New 2022 laws affecting workers, drivers and more coming into force

Legal changes are common at the start of a new year, and 2022 is no different.

In addition to legislative changes, many more new rules will come into effect starting today after the UK leaves the European Union. reports LeicestershireLive

These aren’t just regulations that will have no impact on you – from the impact on your salary package to being safe on the road, this is a diverse list that will impact the daily lives of most of us.

Here is the list of new laws to watch out for.

Salary increases

If Chancellor Rishi Sunak is to keep his promise on the autumn budget, many people will receive a raise in April.

The National Living Wage, which is currently at £ 8.91 an hour for people 23 and older, will rise to £ 9.42 an hour from April to help those most in need, the reports Liverpool echo.

Elsewhere, the statutory maternity and paternity allowances as well as the shared parental allowance, adoption allowance and maternity allowance will also be changed.

Statutory parental benefit and statutory sickness benefit can also change.

Those of at least school leaving age will also benefit from an increase in the national minimum wage – the exact increase is not yet known.

There is also good news for apprentices who are entitled to a higher apprenticeship quota from 2022. This applies if they are either younger than 19 years or older than 19 years and are in their first year of apprenticeship.

Mandatory built-in EV chargers for new buildings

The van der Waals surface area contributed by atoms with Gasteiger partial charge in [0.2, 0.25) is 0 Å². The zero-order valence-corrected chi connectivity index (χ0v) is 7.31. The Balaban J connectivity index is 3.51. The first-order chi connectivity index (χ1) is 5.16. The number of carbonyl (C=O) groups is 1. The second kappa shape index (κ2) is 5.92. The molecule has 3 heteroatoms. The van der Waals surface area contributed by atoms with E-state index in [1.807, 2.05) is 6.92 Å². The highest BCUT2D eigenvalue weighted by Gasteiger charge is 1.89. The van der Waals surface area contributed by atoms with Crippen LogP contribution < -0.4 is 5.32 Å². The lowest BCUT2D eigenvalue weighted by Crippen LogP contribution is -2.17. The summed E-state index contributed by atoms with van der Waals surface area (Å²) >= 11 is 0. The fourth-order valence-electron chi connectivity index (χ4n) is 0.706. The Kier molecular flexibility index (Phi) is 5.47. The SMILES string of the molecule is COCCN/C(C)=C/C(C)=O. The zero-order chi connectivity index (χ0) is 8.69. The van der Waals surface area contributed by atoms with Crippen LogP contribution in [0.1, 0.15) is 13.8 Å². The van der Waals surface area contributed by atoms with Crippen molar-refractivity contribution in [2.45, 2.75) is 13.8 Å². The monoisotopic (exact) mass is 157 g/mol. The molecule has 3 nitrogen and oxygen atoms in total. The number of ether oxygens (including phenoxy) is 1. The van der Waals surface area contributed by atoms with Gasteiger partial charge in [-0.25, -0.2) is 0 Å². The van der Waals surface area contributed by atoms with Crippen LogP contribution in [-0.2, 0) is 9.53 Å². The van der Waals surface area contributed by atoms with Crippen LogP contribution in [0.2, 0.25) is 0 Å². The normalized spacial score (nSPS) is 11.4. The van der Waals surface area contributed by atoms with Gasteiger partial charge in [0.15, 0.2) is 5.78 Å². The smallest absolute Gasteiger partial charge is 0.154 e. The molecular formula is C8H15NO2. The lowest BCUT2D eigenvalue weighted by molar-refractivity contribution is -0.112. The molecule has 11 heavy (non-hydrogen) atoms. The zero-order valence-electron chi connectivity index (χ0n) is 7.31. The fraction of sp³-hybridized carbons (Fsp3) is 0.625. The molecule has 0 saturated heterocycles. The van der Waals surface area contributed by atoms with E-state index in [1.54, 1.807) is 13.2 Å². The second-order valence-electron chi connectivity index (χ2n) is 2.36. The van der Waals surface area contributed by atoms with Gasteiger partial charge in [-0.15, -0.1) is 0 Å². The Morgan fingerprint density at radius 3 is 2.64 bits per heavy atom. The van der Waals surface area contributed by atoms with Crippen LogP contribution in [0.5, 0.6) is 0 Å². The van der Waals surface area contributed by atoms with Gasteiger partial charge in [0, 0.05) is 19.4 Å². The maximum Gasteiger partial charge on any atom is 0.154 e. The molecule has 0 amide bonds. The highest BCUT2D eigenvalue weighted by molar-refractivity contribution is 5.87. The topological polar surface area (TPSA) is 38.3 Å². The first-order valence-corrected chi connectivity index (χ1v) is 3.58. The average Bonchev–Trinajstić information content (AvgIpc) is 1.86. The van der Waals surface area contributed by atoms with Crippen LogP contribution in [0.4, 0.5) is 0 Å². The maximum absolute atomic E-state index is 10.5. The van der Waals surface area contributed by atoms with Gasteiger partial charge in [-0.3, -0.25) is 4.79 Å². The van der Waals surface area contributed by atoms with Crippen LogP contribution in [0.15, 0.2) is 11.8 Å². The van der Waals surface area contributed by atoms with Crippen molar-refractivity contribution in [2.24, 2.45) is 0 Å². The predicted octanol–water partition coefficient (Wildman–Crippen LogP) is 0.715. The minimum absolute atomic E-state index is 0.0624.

The construction work is already undergoing a major change: From this year new properties will be built in England that will have to have a charging station for electric vehicles as standard.

The legal requirement applies to all new apartments and buildings such as supermarkets and offices.

It also applies to completely renovated buildings with more than 10 parking spaces.

Previously announced by the Prime Minister Boris Johnson, the new law hopes to increase the number of electric vehicle chargers available to the public.

It’s also part of an effort to accelerate the adoption of electric vehicles before banning sales of new diesel and gasoline cars from 2030.

Stricter laws on using phones while driving

Already illegal and deeply frowned upon by society, stricter laws on cell phones for motorists are to come into force from 2022.

The new tightened measures go further than before, so that it is now forbidden to take photos, scroll through playlists or play games behind the wheel.

The regulation, which also applies when there is a red light, supplements existing laws that prohibit making calls or sending text messages while driving.

Anyone who breaks the new rules could land a fine of £ 200 or six points on their license.

The only exception to the new legislation is that drivers can continue to use their device if it is “hands-free” while driving.

This applies to devices including a navigation device, but only if it is mounted in a holder.

Longer waiting times for ESA

As of March 24, people will have to wait longer than before before they can apply for Employment and Assistance (ESA).

The change was made as a temporary reduction in the number of days required to submit an application is now expiring.

ESA, worth up to £ 74.70, is designed to support people who are sick or disabled and unable to work.

Due to the pandemic, people could request ESAs on the first day of their absence from work – instead of the usual eighth day – a change that is now being rolled back.

Changes to the road traffic regulations